Jason probably should have gotten his questions answered earlier.

After hearing most of the details regarding the WWE network, i have come to realize how much this is a game changer. So I wanted to pick your brain with some questions.

1. How many subscribers do they need for it to be a success?

They set 1 million as the break even point, so clearly more than that is profit, in theory. I'd wager they'd consider past 1.1 million as the start of true success.

2. How many do you think they will get in the 1st 24 hours

More than they ended up getting. Honestly, they should have held off announcing until 48 hours before they went live, or gone live sooner. Everyone was drooling when they announced it, had they opened sign ups then, they'd have gotten a lot more than they ended up with.

3. Are they going to have every PPV on their at once or will they have so many at a time like netflix does movies?

We know that now, all of them (almost). Which is cool.

4. Is this considered a risky move?

It was and still is seen as a calculated risk. The markets see this as the way of the future, this is how media is heading, everything is becoming mobile and on demand and so on and so forth. But, there is still hesitation about how ready the consumer is for such a service. There is still almost double the number of homes with cable than there are homes using Netflix, depending on the accuracy of the data, and so WWE going this hard this early is something the market is watching carefully.

5. I know the big selling point is getting all the PPV's a month but if this does somehow flop how big of a loss would it be really besides the PPV buys?

If the Network somehow fails totally, the WWE loses a lot of credibility and bargaining power. Right now PPV deals are just running out the clock, as WWE is banking on getting all the moneys, so if they have to enter back into agreements after the network fails, cable providers will probably strike a hard bargain. Plus the stock price will plummet, and with less exposure every department loses value. The company probably would survive, but it would be much worse off.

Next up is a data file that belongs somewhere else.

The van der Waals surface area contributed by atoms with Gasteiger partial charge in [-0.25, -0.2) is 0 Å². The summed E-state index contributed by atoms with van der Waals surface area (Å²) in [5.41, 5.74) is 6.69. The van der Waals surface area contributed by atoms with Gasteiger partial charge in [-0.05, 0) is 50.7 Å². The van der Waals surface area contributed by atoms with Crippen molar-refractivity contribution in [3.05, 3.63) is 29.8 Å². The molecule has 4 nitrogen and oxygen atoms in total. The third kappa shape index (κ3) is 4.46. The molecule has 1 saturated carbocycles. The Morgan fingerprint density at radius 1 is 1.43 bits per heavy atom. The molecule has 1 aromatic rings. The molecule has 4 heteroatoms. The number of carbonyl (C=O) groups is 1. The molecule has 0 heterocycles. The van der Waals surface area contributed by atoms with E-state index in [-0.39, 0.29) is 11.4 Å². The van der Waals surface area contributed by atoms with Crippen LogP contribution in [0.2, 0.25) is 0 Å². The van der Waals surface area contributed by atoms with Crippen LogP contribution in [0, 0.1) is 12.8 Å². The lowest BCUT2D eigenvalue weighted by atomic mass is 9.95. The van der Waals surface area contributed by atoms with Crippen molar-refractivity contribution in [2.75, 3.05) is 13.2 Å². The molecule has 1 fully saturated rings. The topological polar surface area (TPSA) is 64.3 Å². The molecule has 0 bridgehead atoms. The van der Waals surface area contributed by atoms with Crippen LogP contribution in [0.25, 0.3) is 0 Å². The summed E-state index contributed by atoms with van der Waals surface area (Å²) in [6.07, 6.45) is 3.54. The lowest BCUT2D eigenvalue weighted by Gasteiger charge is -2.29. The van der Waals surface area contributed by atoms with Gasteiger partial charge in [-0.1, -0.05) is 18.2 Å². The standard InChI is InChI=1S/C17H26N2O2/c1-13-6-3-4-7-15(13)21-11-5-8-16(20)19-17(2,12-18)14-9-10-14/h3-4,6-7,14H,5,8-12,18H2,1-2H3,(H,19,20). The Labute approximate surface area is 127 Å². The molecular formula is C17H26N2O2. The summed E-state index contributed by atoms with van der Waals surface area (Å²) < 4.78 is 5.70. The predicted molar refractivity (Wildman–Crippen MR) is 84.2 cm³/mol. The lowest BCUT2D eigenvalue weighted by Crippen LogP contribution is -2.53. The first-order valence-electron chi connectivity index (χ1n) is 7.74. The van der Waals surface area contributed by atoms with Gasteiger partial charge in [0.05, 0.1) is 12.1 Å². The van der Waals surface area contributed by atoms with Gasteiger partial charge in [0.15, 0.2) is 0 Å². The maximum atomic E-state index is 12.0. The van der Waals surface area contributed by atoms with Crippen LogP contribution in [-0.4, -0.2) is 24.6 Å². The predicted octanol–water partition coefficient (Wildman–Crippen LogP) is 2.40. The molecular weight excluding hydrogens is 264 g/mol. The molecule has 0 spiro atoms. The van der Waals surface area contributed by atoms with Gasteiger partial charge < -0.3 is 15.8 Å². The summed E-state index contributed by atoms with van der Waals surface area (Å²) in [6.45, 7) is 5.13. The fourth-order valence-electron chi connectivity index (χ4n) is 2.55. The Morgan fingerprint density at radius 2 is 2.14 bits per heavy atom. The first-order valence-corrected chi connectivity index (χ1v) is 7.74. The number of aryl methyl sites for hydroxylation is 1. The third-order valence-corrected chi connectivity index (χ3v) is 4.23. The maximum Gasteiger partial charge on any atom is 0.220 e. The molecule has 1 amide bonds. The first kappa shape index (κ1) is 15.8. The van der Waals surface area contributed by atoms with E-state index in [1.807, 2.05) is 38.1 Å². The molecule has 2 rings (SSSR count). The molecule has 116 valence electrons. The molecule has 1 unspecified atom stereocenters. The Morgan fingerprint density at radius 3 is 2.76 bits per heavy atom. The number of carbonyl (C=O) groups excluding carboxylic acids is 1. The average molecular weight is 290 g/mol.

6. Is the ultimate plan to have Raw, Smackdown ext stream exclusively on the network?

Enjoy you column

No, because they make far too much money to sink into the Network. Even if you double the price (which will happen eventually), that still doesn't make up for the fees they get for Raw and Smackdown. WWE doesn't get what they want, they don't get all the money they think Raw is worth, but they get a lot.

What will probably happen is that eventually any show that isn't live ends up like Main Event, you get it first on the Network and then it gets shown on TV a day or two later. They lose a little money on fees, but sell you the network as early access to your content. But Raw will never become Network exclusive.

And on that note, I bid you all goodbye. I'm off to continue counting wins and losses…